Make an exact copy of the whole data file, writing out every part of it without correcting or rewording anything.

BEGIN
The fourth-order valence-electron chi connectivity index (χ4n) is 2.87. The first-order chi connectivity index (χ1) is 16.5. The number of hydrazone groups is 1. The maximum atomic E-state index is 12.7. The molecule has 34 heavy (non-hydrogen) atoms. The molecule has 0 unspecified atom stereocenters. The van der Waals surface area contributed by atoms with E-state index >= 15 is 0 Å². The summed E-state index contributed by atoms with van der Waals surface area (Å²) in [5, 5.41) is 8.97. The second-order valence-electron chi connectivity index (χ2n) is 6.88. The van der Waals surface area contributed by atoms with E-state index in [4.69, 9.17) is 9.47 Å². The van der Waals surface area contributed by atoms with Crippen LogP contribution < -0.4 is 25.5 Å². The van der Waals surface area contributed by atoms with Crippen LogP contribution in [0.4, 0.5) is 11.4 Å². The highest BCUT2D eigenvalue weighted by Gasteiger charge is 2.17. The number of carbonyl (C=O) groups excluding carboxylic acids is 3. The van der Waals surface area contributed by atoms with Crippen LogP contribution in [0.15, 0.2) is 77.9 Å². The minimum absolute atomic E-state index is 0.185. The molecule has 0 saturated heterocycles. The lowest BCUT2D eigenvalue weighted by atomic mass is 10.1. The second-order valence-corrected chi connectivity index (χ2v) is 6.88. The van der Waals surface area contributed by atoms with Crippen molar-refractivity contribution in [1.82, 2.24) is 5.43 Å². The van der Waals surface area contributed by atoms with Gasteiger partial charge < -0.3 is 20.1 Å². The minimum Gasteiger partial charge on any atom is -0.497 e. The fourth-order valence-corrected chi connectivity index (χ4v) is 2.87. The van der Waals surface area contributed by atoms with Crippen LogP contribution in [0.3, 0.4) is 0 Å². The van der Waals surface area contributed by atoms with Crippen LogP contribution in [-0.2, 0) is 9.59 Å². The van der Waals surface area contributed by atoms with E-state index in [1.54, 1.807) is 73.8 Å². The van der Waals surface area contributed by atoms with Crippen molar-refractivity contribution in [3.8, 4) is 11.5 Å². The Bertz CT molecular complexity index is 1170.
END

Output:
The fourth-order valence-electron chi connectivity index (χ4n) is 2.87. The first-order chi connectivity index (χ1) is 16.5. The number of hydrazone groups is 1. The maximum atomic E-state index is 12.7. The molecule has 34 heavy (non-hydrogen) atoms. The molecule has 0 unspecified atom stereocenters. The van der Waals surface area contributed by atoms with E-state index >= 15 is 0 Å². The summed E-state index contributed by atoms with van der Waals surface area (Å²) in [5, 5.41) is 8.97. The second-order valence-electron chi connectivity index (χ2n) is 6.88. The van der Waals surface area contributed by atoms with E-state index in [4.69, 9.17) is 9.47 Å². The van der Waals surface area contributed by atoms with Crippen LogP contribution < -0.4 is 25.5 Å². The van der Waals surface area contributed by atoms with Crippen LogP contribution in [0.4, 0.5) is 11.4 Å². The highest BCUT2D eigenvalue weighted by Gasteiger charge is 2.17. The number of carbonyl (C=O) groups excluding carboxylic acids is 3. The van der Waals surface area contributed by atoms with Crippen LogP contribution in [0.15, 0.2) is 77.9 Å². The minimum absolute atomic E-state index is 0.185. The molecule has 0 saturated heterocycles. The lowest BCUT2D eigenvalue weighted by atomic mass is 10.1. The second-order valence-corrected chi connectivity index (χ2v) is 6.88. The van der Waals surface area contributed by atoms with Crippen molar-refractivity contribution in [1.82, 2.24) is 5.43 Å². The van der Waals surface area contributed by atoms with Gasteiger partial charge < -0.3 is 20.1 Å². The minimum Gasteiger partial charge on any atom is -0.497 e. The fourth-order valence-corrected chi connectivity index (χ4v) is 2.87. The van der Waals surface area contributed by atoms with Crippen LogP contribution in [0.3, 0.4) is 0 Å². The van der Waals surface area contributed by atoms with Crippen LogP contribution in [-0.2, 0) is 9.59 Å². The van der Waals surface area contributed by atoms with E-state index in [1.54, 1.807) is 73.8 Å². The van der Waals surface area contributed by atoms with Crippen molar-refractivity contribution in [3.8, 4) is 11.5 Å². The Bertz CT molecular complexity index is 1170.